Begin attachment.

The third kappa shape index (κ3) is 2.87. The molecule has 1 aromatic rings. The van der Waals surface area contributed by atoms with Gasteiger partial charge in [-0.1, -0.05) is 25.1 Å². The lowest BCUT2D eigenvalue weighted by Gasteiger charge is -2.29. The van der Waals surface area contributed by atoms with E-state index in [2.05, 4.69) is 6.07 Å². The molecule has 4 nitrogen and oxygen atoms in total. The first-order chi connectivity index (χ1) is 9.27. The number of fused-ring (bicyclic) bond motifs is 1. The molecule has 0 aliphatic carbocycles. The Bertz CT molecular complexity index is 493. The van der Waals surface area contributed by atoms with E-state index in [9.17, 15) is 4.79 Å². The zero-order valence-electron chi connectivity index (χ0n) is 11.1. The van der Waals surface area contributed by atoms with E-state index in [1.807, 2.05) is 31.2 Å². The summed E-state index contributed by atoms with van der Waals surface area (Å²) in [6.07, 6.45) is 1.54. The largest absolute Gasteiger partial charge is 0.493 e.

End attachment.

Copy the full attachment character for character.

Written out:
The third kappa shape index (κ3) is 2.87. The molecule has 1 aromatic rings. The van der Waals surface area contributed by atoms with Gasteiger partial charge in [-0.1, -0.05) is 25.1 Å². The lowest BCUT2D eigenvalue weighted by Gasteiger charge is -2.29. The van der Waals surface area contributed by atoms with E-state index in [2.05, 4.69) is 6.07 Å². The molecule has 4 nitrogen and oxygen atoms in total. The first-order chi connectivity index (χ1) is 9.27. The number of fused-ring (bicyclic) bond motifs is 1. The molecule has 0 aliphatic carbocycles. The Bertz CT molecular complexity index is 493. The van der Waals surface area contributed by atoms with E-state index in [9.17, 15) is 4.79 Å². The zero-order valence-electron chi connectivity index (χ0n) is 11.1. The van der Waals surface area contributed by atoms with E-state index in [1.807, 2.05) is 31.2 Å². The summed E-state index contributed by atoms with van der Waals surface area (Å²) in [6.07, 6.45) is 1.54. The largest absolute Gasteiger partial charge is 0.493 e.